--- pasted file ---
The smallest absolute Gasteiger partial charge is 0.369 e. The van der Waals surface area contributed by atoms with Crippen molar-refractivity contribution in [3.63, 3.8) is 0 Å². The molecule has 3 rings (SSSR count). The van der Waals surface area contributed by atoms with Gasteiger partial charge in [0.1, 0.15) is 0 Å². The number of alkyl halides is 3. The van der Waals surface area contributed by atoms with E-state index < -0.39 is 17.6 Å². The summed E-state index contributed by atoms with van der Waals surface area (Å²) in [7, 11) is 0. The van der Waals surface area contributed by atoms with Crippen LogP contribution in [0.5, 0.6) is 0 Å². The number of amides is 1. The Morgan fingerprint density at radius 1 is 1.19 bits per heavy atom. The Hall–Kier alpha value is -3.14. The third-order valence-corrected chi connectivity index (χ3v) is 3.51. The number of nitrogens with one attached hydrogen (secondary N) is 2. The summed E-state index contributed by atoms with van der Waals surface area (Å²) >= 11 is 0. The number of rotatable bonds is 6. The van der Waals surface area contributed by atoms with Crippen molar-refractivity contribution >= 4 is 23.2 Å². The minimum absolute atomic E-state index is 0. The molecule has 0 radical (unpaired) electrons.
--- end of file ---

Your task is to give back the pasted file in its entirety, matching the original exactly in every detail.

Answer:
The smallest absolute Gasteiger partial charge is 0.369 e. The van der Waals surface area contributed by atoms with Crippen molar-refractivity contribution in [3.63, 3.8) is 0 Å². The molecule has 3 rings (SSSR count). The van der Waals surface area contributed by atoms with Gasteiger partial charge in [0.1, 0.15) is 0 Å². The number of alkyl halides is 3. The van der Waals surface area contributed by atoms with E-state index < -0.39 is 17.6 Å². The summed E-state index contributed by atoms with van der Waals surface area (Å²) in [7, 11) is 0. The van der Waals surface area contributed by atoms with Crippen LogP contribution in [0.5, 0.6) is 0 Å². The number of amides is 1. The Morgan fingerprint density at radius 1 is 1.19 bits per heavy atom. The Hall–Kier alpha value is -3.14. The third-order valence-corrected chi connectivity index (χ3v) is 3.51. The number of nitrogens with one attached hydrogen (secondary N) is 2. The summed E-state index contributed by atoms with van der Waals surface area (Å²) >= 11 is 0. The number of rotatable bonds is 6. The van der Waals surface area contributed by atoms with Crippen molar-refractivity contribution >= 4 is 23.2 Å². The minimum absolute atomic E-state index is 0. The molecule has 0 radical (unpaired) electrons.